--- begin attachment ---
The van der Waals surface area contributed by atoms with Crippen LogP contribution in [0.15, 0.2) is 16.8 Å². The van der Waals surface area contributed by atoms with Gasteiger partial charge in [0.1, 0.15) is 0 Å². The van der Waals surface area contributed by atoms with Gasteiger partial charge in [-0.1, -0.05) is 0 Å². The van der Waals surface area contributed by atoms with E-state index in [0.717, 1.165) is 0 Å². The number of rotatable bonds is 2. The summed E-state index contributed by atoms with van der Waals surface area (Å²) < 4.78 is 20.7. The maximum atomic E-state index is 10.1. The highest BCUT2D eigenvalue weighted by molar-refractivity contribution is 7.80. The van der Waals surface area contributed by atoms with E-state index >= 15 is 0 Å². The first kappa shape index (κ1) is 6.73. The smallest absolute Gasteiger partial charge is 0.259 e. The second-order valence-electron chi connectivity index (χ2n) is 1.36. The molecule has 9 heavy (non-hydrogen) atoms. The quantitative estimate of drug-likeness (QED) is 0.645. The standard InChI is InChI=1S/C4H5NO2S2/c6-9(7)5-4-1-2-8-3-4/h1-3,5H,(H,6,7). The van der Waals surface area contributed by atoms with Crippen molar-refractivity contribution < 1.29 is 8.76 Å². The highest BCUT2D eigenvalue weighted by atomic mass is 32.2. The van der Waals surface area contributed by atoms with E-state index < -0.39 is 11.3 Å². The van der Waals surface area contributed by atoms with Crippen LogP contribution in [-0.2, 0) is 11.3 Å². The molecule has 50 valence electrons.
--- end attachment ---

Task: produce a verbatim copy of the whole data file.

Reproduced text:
The van der Waals surface area contributed by atoms with Crippen LogP contribution in [0.15, 0.2) is 16.8 Å². The van der Waals surface area contributed by atoms with Gasteiger partial charge in [0.1, 0.15) is 0 Å². The van der Waals surface area contributed by atoms with Gasteiger partial charge in [-0.1, -0.05) is 0 Å². The van der Waals surface area contributed by atoms with E-state index in [0.717, 1.165) is 0 Å². The number of rotatable bonds is 2. The summed E-state index contributed by atoms with van der Waals surface area (Å²) < 4.78 is 20.7. The maximum atomic E-state index is 10.1. The highest BCUT2D eigenvalue weighted by molar-refractivity contribution is 7.80. The van der Waals surface area contributed by atoms with E-state index >= 15 is 0 Å². The first kappa shape index (κ1) is 6.73. The smallest absolute Gasteiger partial charge is 0.259 e. The second-order valence-electron chi connectivity index (χ2n) is 1.36. The molecule has 9 heavy (non-hydrogen) atoms. The quantitative estimate of drug-likeness (QED) is 0.645. The standard InChI is InChI=1S/C4H5NO2S2/c6-9(7)5-4-1-2-8-3-4/h1-3,5H,(H,6,7). The van der Waals surface area contributed by atoms with Crippen molar-refractivity contribution < 1.29 is 8.76 Å². The highest BCUT2D eigenvalue weighted by atomic mass is 32.2. The van der Waals surface area contributed by atoms with E-state index < -0.39 is 11.3 Å². The van der Waals surface area contributed by atoms with Crippen LogP contribution in [-0.2, 0) is 11.3 Å². The molecule has 50 valence electrons.